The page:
GLEANINGS FROM THE SCRIPTURES
THINGS NEW AND OLD
By Keith L. Estes
Jesus had been telling his disciples about the Kingdom of God, using parables. He spoke of The Sower, The Wheat and Tares, The Mustard Seed, The Leaven, The Hidden Treasure, The Pearl of Great Price, and The Dragnet. After he was through he asked them, “Have ye understood all these things?” They say unto him, “Yea, Lord.”
Had they really understood all of these parables of the Kingdom? Theologians still debate these matters. It was because of their answer that Jesus recognized that they were claiming more insight than they actually possessed, so he told his next parable. “Therefore every scribe instructed concerning the kingdom of heaven is like a householder who brings out of his treasure things new and old.”
Householders were what we would call heads of households, persons with authority over what went on in a given home. If one were to visit the home, the master of the house might bring out some of the treasures of the home to delight and impress his guest. He might bring our something old-perhaps one of the family heirlooms- or something new-maybe a recent purchase.
Jesus likened his disciples to heads of the family in possession of his truth. Over the years they would tell people about the “old treasures”-the basics of the gospel-and about “new treasures”-the way in which his teaching applied to new situations. In effect, they would be like “scribes instructed concerning the kingdom of heaven.”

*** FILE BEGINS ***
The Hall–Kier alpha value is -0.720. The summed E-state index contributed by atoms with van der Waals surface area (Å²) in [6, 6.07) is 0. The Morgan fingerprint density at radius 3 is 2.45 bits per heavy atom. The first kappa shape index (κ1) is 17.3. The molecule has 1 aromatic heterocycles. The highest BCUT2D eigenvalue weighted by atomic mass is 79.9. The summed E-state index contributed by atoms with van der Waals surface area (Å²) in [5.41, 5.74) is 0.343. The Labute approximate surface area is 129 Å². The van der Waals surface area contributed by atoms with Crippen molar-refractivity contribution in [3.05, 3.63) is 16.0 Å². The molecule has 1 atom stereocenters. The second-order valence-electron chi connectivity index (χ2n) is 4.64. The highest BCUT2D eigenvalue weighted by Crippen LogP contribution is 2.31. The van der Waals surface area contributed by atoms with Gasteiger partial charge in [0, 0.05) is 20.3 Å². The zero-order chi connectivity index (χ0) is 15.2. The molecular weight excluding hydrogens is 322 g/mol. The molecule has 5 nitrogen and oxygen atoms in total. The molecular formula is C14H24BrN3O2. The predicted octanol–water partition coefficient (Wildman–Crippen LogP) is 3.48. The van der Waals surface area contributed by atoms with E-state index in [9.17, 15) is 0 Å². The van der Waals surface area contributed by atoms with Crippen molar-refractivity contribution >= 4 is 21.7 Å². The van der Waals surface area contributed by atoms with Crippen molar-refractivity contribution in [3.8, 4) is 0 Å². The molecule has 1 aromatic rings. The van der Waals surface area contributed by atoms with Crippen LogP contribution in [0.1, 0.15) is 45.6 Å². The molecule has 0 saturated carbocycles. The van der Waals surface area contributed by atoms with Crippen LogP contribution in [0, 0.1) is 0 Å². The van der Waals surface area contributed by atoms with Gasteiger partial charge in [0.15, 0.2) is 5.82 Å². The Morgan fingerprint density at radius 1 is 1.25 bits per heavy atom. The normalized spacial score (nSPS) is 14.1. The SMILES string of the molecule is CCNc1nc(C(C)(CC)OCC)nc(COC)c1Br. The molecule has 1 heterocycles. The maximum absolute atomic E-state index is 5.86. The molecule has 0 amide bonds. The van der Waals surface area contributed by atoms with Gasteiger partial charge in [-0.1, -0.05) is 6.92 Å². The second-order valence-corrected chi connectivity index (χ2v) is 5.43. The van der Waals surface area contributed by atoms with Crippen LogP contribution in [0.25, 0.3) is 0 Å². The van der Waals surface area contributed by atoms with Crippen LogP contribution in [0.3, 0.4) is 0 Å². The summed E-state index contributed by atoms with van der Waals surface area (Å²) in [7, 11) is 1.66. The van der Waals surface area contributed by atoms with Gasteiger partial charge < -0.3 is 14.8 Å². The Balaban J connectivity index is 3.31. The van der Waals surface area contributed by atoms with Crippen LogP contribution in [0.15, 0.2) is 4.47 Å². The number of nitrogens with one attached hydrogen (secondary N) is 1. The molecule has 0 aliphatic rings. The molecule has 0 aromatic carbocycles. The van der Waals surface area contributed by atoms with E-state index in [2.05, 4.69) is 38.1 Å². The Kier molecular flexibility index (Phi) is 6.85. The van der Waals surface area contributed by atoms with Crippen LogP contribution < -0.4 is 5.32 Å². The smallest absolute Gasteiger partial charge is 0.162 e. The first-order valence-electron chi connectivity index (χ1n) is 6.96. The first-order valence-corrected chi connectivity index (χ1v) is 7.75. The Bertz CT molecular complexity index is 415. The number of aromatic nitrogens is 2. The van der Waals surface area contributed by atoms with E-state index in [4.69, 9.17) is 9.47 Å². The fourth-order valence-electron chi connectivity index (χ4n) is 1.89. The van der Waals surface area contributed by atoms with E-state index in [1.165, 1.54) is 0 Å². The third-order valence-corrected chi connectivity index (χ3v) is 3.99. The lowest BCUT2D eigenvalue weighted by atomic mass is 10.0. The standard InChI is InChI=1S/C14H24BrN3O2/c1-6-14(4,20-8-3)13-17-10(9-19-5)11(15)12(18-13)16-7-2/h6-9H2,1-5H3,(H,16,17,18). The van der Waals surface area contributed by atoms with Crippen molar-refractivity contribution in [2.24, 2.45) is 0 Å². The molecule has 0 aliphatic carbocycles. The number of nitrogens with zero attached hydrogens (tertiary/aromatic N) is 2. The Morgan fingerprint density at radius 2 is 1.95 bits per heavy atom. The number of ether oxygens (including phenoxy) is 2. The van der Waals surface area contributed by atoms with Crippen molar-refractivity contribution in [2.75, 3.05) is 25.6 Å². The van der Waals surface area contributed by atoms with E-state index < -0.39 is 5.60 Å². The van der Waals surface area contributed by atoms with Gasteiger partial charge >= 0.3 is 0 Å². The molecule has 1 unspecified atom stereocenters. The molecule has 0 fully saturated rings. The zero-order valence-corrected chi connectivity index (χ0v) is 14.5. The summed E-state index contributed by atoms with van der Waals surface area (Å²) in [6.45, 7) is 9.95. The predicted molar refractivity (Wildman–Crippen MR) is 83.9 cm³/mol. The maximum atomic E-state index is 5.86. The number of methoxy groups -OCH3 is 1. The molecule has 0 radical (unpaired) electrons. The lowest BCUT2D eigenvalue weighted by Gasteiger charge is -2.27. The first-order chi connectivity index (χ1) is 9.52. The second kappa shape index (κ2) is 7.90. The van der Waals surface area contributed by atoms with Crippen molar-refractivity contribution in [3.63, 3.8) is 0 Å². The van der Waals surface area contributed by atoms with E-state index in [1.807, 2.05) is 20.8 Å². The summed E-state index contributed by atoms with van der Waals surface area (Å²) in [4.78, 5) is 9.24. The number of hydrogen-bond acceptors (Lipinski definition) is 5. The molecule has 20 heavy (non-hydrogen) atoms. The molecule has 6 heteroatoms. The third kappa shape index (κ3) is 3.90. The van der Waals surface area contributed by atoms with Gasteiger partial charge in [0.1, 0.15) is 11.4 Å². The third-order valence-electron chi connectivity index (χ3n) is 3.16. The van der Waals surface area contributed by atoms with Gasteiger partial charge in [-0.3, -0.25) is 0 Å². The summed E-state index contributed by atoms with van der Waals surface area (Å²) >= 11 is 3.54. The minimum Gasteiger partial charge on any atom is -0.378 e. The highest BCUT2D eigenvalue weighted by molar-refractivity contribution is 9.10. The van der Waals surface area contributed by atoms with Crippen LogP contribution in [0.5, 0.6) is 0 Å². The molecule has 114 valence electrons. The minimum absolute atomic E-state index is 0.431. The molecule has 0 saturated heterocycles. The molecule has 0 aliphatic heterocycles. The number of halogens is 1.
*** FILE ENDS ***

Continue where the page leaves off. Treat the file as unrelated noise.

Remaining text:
To become a scribe required constant study, often beginning at age fourteen and continuing to the age of forty. Scribes were a learned class of scholars who studied the Scriptures and served as copyists, editors, and teachers. They occupied a prestigious position, as only ordained teachers could transmit and create religious tradition. Just as the Jewish scribes studied the Law, recalling old truths recognized for centuries as well as “new” truths that applied Scripture to the demands of new situations, so the disciples were storing up Jesus’ teaching and-someday-would repeat it to others, write it down, and teach from it, passing on “things new and old.”
Today, as we confront situations, we can look back to the “old” truths, the fundamental things that never change, and we can also discern how to apply biblical truth to new issues in ways that are fresh and alive.
Oswald Chambers writes, “A Christian worker has to learn how to be God’s man or woman of great worth and excellence in the midst of a multitude of meager and worthless things. All of God’s people are ordinary people who have been made extraordinary by the purpose He has given them.”
References: Matthew 13:51. KJV. The Word In Life Study Bible; Thomas Nelson Publishers; My Utmost For His Highness by Oswald Chambers.